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BoyHood: The Most Disappointing Movie Ever Made

Released in 2014 and directed by Richard Linklater, Boyhood is a coming-of-age movie that follows Mason Eves (Ellar Coltrane) from the ages of 6 to 18 as he goes through the joys and pitfalls of growing up while dealing with his volatile family. What drew me to the movie was the fact that it was filmed over the course of 12 real years and used the same cast throughout. However, what may initially seem like an amazingly innovative concept quickly reveals itself to be a rushed (if that is even possible), bland and ultimately disappointing piece of work. 


To begin with, I want to start with what I actually did like about the movie. For example, the cinematography was as to be expected from Linklater - absolutely stunning. In addition, I did take pleasure in the early years section, particularly when Mason and his father go on a camping trip as I found that to be more heartfelt and meaningful than what was to follow. 


One of the major draws of Boyhood is its relatability; we see Mason bond and fight with his family, meet new people, try new hobbies, see new places, and discover new things which undoubtedly taps into the audience’s nostalgia but that is all it has. Mason ends up being the most paper-thin, average projection vessel whom we spend 166 minutes with and learn almost nothing about. Sure, we watch things happen to him but nothing is revealed about his personality, his thoughts, or his dreams aside from the fact that he likes photography and thinks he is profound (he is not). Mason never develops outside of his height and haircut and is never an engaging protagonist, you don’t even find out if you’re supposed to like him or not. So, while I am familiar with Richard Linklater’s understated style of direction and have enjoyed his subtle storytelling before, I can’t count Boyhood among one of Linklater’s typical deep character studies. The man had 12 (!!!!) years to figure out the direction he wanted to take his film, and he never did.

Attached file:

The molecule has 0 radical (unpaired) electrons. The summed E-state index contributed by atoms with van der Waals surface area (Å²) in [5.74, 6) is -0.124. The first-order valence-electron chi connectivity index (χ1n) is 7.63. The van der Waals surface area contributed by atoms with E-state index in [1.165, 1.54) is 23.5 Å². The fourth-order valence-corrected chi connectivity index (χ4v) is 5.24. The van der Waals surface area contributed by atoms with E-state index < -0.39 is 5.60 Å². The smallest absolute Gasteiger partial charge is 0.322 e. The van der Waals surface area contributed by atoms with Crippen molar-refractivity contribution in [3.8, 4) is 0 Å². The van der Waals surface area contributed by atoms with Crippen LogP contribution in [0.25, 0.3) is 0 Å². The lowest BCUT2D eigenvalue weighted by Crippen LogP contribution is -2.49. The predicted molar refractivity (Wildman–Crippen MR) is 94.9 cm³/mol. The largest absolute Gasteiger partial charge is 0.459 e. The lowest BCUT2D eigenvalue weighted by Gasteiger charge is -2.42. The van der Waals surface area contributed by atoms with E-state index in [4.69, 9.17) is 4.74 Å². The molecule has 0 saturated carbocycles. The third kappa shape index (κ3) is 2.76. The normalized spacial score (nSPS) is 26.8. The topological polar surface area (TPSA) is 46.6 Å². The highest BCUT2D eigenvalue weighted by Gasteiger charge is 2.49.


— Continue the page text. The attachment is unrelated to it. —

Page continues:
Another gripe I have with this movie is the way it treats the parent characters. Patricia Arquette and Ethan Hawke give terrific performances as Mason’s distant, divorced parents who are flawed individuals in their own rights and absolutely carry the film BUT they both go through the most unconvincing, confusing, and unintentional character arcs. Firstly, Mason Sr (Ethan Hawke) is a representation of the typical unreliable and immature divorced dad who struggles to connect with his children. Now, where my problems start is when, suddenly, Mason Sr’s personality flips on its head and he becomes a Bible-thumping hick who tucks in his shirt, lives on a farm, and has his life all together with no explanation at all. 


Oppositely, Mason’s mother, Olivia, has the problem of never developing. She is supposed to be the uptight mother struggling with being a single parent but who does, at the end of the day, have her children’s best interests at heart. This may seem like a good base for a character, and you would be right if she ever became anything more than that. Time and time again, we check in with Olivia and she has not progressed from the point we last saw her, she still is in a relationship with an abusive alcoholic (which could have led to a powerful storyline if it didn’t seem so gimmicky and shallow) and is still somehow in the process of packing up her house before moving. Eventually, her arc culminates in the most emotional scene of the film where Olivia breaks down as Mason is leaving to go to university. However, the intensity of this scene is undercut as she begins to tearfully describe the inner workings of her mind IN DETAIL, basically teaching the audience what they should have taken away from her character. In comparison to Richard Linklater’s other work, the way Olivia and Mason Sr were handled feels like a betrayal and an insult to the audience.


Furthermore, it is glaringly obvious that these people do not know each other!! The result of this is a cold, lifeless product where the family speaks at each other, and side characters disappear as fast as they arrive. Messy breakups quickly follow first love scenes, friends have just moments of screen time and I suppose this could represent how memory sometimes works, but it still feels disappointing. 


In summary, Boyhood falls flat for me. It spends 2 and a half hours meandering around a “plot” and fails to leave any sort of impact. Not to mention its egregious sin, its protagonist is annoying. Overall, go watch Moonlight or Ladybird instead!!

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